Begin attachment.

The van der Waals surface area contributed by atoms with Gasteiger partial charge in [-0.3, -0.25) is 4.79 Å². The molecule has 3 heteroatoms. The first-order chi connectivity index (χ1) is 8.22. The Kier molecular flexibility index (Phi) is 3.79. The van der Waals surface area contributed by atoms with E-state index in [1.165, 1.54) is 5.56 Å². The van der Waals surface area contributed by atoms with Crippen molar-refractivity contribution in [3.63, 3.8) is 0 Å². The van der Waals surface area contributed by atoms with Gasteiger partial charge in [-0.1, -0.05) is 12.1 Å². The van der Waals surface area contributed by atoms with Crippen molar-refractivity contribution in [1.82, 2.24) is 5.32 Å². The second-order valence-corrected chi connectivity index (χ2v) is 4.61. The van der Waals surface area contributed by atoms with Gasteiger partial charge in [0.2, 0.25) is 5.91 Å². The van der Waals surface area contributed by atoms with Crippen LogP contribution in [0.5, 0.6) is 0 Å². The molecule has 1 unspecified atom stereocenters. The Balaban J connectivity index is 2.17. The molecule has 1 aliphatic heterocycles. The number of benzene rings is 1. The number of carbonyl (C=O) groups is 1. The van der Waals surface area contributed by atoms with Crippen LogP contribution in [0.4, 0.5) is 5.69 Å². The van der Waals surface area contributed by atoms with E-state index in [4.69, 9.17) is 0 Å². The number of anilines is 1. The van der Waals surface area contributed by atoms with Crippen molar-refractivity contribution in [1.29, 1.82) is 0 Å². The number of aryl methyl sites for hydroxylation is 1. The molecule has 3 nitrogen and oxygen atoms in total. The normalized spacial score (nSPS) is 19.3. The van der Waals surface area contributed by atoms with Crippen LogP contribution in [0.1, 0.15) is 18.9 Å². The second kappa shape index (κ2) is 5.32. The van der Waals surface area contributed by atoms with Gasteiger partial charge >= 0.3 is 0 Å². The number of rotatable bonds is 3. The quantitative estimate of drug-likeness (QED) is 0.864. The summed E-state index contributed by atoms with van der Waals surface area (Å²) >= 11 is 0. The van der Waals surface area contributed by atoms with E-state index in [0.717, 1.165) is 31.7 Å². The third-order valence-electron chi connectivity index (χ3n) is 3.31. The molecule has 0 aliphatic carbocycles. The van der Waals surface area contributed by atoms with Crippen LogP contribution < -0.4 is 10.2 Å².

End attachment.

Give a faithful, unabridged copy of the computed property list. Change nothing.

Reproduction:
The van der Waals surface area contributed by atoms with Gasteiger partial charge in [-0.3, -0.25) is 4.79 Å². The molecule has 3 heteroatoms. The first-order chi connectivity index (χ1) is 8.22. The Kier molecular flexibility index (Phi) is 3.79. The van der Waals surface area contributed by atoms with E-state index in [1.165, 1.54) is 5.56 Å². The van der Waals surface area contributed by atoms with Crippen molar-refractivity contribution in [3.63, 3.8) is 0 Å². The van der Waals surface area contributed by atoms with Gasteiger partial charge in [-0.1, -0.05) is 12.1 Å². The van der Waals surface area contributed by atoms with Crippen molar-refractivity contribution in [1.82, 2.24) is 5.32 Å². The second-order valence-corrected chi connectivity index (χ2v) is 4.61. The van der Waals surface area contributed by atoms with Gasteiger partial charge in [0.2, 0.25) is 5.91 Å². The van der Waals surface area contributed by atoms with Crippen LogP contribution in [0.5, 0.6) is 0 Å². The molecule has 1 unspecified atom stereocenters. The Balaban J connectivity index is 2.17. The molecule has 1 aliphatic heterocycles. The number of benzene rings is 1. The number of carbonyl (C=O) groups is 1. The van der Waals surface area contributed by atoms with Crippen LogP contribution in [0.4, 0.5) is 5.69 Å². The van der Waals surface area contributed by atoms with E-state index in [4.69, 9.17) is 0 Å². The number of anilines is 1. The van der Waals surface area contributed by atoms with Crippen molar-refractivity contribution in [1.29, 1.82) is 0 Å². The number of aryl methyl sites for hydroxylation is 1. The molecule has 3 nitrogen and oxygen atoms in total. The normalized spacial score (nSPS) is 19.3. The van der Waals surface area contributed by atoms with Crippen LogP contribution in [0.1, 0.15) is 18.9 Å². The second kappa shape index (κ2) is 5.32. The van der Waals surface area contributed by atoms with Gasteiger partial charge >= 0.3 is 0 Å². The number of rotatable bonds is 3. The quantitative estimate of drug-likeness (QED) is 0.864. The summed E-state index contributed by atoms with van der Waals surface area (Å²) >= 11 is 0. The van der Waals surface area contributed by atoms with E-state index in [0.717, 1.165) is 31.7 Å². The third-order valence-electron chi connectivity index (χ3n) is 3.31. The molecule has 0 aliphatic carbocycles. The van der Waals surface area contributed by atoms with Crippen LogP contribution < -0.4 is 10.2 Å².